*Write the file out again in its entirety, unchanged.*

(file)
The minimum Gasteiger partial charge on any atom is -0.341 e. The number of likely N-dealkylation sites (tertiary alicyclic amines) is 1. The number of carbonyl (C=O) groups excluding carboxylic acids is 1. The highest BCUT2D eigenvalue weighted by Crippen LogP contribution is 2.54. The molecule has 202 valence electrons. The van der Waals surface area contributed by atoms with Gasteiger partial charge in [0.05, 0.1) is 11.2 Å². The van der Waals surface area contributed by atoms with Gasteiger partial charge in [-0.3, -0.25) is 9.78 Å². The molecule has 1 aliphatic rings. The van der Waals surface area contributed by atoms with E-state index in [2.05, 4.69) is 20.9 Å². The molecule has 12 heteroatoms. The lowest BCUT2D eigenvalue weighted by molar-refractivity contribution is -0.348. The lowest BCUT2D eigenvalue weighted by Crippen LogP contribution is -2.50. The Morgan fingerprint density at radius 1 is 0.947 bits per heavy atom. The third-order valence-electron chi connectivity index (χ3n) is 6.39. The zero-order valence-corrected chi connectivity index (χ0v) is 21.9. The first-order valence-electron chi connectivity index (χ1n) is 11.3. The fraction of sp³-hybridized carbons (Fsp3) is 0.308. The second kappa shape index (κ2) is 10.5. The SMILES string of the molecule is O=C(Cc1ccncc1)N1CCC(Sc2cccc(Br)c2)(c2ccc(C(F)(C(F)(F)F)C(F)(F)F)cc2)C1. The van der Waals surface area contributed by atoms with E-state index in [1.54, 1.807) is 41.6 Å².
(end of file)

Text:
The minimum Gasteiger partial charge on any atom is -0.341 e. The number of likely N-dealkylation sites (tertiary alicyclic amines) is 1. The number of carbonyl (C=O) groups excluding carboxylic acids is 1. The highest BCUT2D eigenvalue weighted by Crippen LogP contribution is 2.54. The molecule has 202 valence electrons. The van der Waals surface area contributed by atoms with Gasteiger partial charge in [0.05, 0.1) is 11.2 Å². The van der Waals surface area contributed by atoms with Gasteiger partial charge in [-0.3, -0.25) is 9.78 Å². The molecule has 1 aliphatic rings. The van der Waals surface area contributed by atoms with E-state index in [2.05, 4.69) is 20.9 Å². The molecule has 12 heteroatoms. The lowest BCUT2D eigenvalue weighted by molar-refractivity contribution is -0.348. The lowest BCUT2D eigenvalue weighted by Crippen LogP contribution is -2.50. The Morgan fingerprint density at radius 1 is 0.947 bits per heavy atom. The third-order valence-electron chi connectivity index (χ3n) is 6.39. The zero-order valence-corrected chi connectivity index (χ0v) is 21.9. The first-order valence-electron chi connectivity index (χ1n) is 11.3. The fraction of sp³-hybridized carbons (Fsp3) is 0.308. The second kappa shape index (κ2) is 10.5. The SMILES string of the molecule is O=C(Cc1ccncc1)N1CCC(Sc2cccc(Br)c2)(c2ccc(C(F)(C(F)(F)F)C(F)(F)F)cc2)C1. The van der Waals surface area contributed by atoms with E-state index in [1.54, 1.807) is 41.6 Å².